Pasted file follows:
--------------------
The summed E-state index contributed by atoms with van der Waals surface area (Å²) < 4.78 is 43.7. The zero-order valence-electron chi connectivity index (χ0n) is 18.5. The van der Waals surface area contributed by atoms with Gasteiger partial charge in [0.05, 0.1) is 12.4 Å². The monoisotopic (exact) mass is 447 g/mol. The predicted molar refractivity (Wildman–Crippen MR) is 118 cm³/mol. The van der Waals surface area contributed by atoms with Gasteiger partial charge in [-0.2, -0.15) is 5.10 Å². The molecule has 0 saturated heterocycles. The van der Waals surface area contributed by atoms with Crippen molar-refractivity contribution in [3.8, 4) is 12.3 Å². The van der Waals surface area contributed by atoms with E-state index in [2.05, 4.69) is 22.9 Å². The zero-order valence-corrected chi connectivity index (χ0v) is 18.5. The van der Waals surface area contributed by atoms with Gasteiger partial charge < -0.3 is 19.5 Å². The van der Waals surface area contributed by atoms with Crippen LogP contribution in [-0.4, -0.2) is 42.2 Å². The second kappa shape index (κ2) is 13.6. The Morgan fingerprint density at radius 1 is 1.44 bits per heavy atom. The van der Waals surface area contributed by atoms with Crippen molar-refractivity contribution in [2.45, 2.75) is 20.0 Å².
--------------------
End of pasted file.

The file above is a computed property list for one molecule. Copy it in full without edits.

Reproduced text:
The summed E-state index contributed by atoms with van der Waals surface area (Å²) < 4.78 is 43.7. The zero-order valence-electron chi connectivity index (χ0n) is 18.5. The van der Waals surface area contributed by atoms with Gasteiger partial charge in [0.05, 0.1) is 12.4 Å². The monoisotopic (exact) mass is 447 g/mol. The predicted molar refractivity (Wildman–Crippen MR) is 118 cm³/mol. The van der Waals surface area contributed by atoms with Gasteiger partial charge in [-0.2, -0.15) is 5.10 Å². The molecule has 0 saturated heterocycles. The van der Waals surface area contributed by atoms with Crippen molar-refractivity contribution in [3.8, 4) is 12.3 Å². The van der Waals surface area contributed by atoms with E-state index in [2.05, 4.69) is 22.9 Å². The zero-order valence-corrected chi connectivity index (χ0v) is 18.5. The van der Waals surface area contributed by atoms with Gasteiger partial charge < -0.3 is 19.5 Å². The van der Waals surface area contributed by atoms with Crippen LogP contribution in [-0.4, -0.2) is 42.2 Å². The second kappa shape index (κ2) is 13.6. The Morgan fingerprint density at radius 1 is 1.44 bits per heavy atom. The van der Waals surface area contributed by atoms with Crippen molar-refractivity contribution in [2.45, 2.75) is 20.0 Å².